Spanish is a part of the Ibero-Romance group of languages, which evolved from several dialects of Vulgar Latin in Iberia after the collapse of the Western Roman Empire in the 5th century. The oldest Latin texts with traces of Spanish come from mid-northern Iberia in the 9th century, and the first systematic written use of the language happened in Toledo, then capital of the Kingdom of Castile, in the 13th century. Beginning in the early 16th century, Spanish was taken to the viceroyalties of the Spanish Empire, most notably to the Americas, as well as territories in Africa, Oceania and the Philippines.
Spanish vocabulary has been in contact with Arabic from an early date, having developed during the Al-Andalus era in the Iberian Peninsula. With around 8% of its vocabulary being Arabic in origin, this language is the second most important influence after Latin. It has also been influenced by Basque, Celtiberian, Visigothic, and by neighboring Ibero-Romance languages. Additionally, it has absorbed vocabulary from other languages, particularly the Romance languages French, Italian, Occitan, and Sardinian, as well as from Nahuatl, Quechua, and other indigenous languages of the Americas.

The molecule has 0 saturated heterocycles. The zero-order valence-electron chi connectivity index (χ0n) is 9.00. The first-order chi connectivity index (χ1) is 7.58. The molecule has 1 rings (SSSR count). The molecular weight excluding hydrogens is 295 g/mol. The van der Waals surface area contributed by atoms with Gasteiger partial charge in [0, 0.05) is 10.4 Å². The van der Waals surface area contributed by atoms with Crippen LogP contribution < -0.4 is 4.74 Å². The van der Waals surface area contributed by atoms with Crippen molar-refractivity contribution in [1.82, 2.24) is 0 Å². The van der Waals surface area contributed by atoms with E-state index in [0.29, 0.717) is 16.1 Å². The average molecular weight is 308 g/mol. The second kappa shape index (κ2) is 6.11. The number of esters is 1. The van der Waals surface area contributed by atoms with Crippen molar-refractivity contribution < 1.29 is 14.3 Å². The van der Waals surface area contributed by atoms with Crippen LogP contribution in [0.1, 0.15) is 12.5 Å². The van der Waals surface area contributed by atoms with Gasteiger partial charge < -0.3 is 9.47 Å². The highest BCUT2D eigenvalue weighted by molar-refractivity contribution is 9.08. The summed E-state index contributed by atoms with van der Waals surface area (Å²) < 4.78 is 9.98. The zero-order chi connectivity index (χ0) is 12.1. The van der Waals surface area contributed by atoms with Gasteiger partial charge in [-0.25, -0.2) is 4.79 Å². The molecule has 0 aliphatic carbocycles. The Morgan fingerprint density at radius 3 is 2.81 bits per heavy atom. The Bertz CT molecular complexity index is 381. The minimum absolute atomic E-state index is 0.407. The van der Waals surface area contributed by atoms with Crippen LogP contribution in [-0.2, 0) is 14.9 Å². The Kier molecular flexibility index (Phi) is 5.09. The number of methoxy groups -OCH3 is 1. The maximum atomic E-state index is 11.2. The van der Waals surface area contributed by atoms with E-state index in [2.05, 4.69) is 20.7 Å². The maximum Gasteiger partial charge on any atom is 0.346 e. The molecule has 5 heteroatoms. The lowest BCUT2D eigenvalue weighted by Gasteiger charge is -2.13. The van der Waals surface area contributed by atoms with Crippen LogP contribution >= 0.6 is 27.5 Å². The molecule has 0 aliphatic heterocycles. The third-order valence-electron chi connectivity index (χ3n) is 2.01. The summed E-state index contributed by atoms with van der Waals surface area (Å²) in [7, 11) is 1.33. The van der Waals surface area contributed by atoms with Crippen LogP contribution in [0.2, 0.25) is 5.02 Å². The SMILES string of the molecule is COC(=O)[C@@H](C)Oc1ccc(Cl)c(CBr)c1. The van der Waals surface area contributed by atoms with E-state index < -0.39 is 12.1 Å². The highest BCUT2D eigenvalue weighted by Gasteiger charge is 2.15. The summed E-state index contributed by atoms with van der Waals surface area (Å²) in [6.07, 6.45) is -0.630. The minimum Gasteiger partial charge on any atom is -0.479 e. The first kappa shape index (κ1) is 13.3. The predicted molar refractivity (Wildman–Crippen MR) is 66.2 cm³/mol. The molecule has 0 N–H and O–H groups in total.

Spanish is one of the six official languages of the United Nations. It is also used as an official language by the European Union, the Organization of American States, the Union of South American Nations, the Community of Latin American and Caribbean States, the African Union and by many other international organizations.
It is estimated that more than 437 million people speak Spanish as a native language, which qualifies it as second on the lists of languages by number of native speakers. Instituto Cervantes claims that there are an estimated 477 million Spanish speakers with native competence and 572 million Spanish speakers as a first or second language—including speakers with limited competence—and more than 21 million students of Spanish as a foreign language.